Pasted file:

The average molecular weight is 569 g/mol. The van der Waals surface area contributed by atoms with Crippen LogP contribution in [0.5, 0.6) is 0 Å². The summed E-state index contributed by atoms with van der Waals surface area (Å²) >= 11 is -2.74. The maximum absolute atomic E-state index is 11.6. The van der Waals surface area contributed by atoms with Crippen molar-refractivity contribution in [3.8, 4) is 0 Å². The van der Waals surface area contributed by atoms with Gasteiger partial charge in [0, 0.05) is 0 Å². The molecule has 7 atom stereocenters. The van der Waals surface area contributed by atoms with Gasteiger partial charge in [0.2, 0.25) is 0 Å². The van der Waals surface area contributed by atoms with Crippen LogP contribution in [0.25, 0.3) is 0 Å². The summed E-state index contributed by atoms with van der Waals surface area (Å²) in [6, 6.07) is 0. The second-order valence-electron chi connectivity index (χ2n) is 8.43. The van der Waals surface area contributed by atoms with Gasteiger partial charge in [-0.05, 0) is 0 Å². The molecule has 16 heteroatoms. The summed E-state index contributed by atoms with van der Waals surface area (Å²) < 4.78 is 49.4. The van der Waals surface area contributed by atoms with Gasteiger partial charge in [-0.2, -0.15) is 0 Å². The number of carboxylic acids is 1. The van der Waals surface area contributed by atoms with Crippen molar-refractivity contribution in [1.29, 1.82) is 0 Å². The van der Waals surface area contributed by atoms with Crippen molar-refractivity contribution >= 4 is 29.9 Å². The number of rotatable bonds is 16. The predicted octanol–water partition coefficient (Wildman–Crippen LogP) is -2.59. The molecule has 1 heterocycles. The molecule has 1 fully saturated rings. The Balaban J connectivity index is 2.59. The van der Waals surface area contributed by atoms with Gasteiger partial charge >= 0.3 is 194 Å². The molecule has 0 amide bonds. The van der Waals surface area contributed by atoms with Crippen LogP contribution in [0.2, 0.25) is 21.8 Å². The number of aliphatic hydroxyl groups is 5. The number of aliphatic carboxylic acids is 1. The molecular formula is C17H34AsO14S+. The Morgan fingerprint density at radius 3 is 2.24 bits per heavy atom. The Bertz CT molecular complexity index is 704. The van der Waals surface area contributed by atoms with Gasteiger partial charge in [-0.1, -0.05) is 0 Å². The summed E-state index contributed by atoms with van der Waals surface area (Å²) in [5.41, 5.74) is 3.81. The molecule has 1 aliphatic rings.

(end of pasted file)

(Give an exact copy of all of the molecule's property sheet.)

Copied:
The average molecular weight is 569 g/mol. The van der Waals surface area contributed by atoms with Crippen LogP contribution in [0.5, 0.6) is 0 Å². The summed E-state index contributed by atoms with van der Waals surface area (Å²) >= 11 is -2.74. The maximum absolute atomic E-state index is 11.6. The van der Waals surface area contributed by atoms with Crippen molar-refractivity contribution in [3.8, 4) is 0 Å². The van der Waals surface area contributed by atoms with Gasteiger partial charge in [0, 0.05) is 0 Å². The molecule has 7 atom stereocenters. The van der Waals surface area contributed by atoms with Gasteiger partial charge in [0.2, 0.25) is 0 Å². The van der Waals surface area contributed by atoms with Crippen LogP contribution in [0.25, 0.3) is 0 Å². The summed E-state index contributed by atoms with van der Waals surface area (Å²) in [6, 6.07) is 0. The second-order valence-electron chi connectivity index (χ2n) is 8.43. The van der Waals surface area contributed by atoms with Gasteiger partial charge in [-0.05, 0) is 0 Å². The molecule has 16 heteroatoms. The summed E-state index contributed by atoms with van der Waals surface area (Å²) < 4.78 is 49.4. The van der Waals surface area contributed by atoms with Gasteiger partial charge in [-0.2, -0.15) is 0 Å². The number of carboxylic acids is 1. The van der Waals surface area contributed by atoms with Crippen molar-refractivity contribution in [1.29, 1.82) is 0 Å². The van der Waals surface area contributed by atoms with Crippen molar-refractivity contribution >= 4 is 29.9 Å². The number of rotatable bonds is 16. The predicted octanol–water partition coefficient (Wildman–Crippen LogP) is -2.59. The molecule has 1 heterocycles. The molecule has 1 fully saturated rings. The Balaban J connectivity index is 2.59. The van der Waals surface area contributed by atoms with Gasteiger partial charge >= 0.3 is 194 Å². The molecule has 0 amide bonds. The van der Waals surface area contributed by atoms with Crippen LogP contribution in [0.2, 0.25) is 21.8 Å². The number of aliphatic hydroxyl groups is 5. The number of aliphatic carboxylic acids is 1. The molecular formula is C17H34AsO14S+. The Morgan fingerprint density at radius 3 is 2.24 bits per heavy atom. The Bertz CT molecular complexity index is 704. The van der Waals surface area contributed by atoms with Gasteiger partial charge in [-0.1, -0.05) is 0 Å². The summed E-state index contributed by atoms with van der Waals surface area (Å²) in [5.41, 5.74) is 3.81. The molecule has 1 aliphatic rings.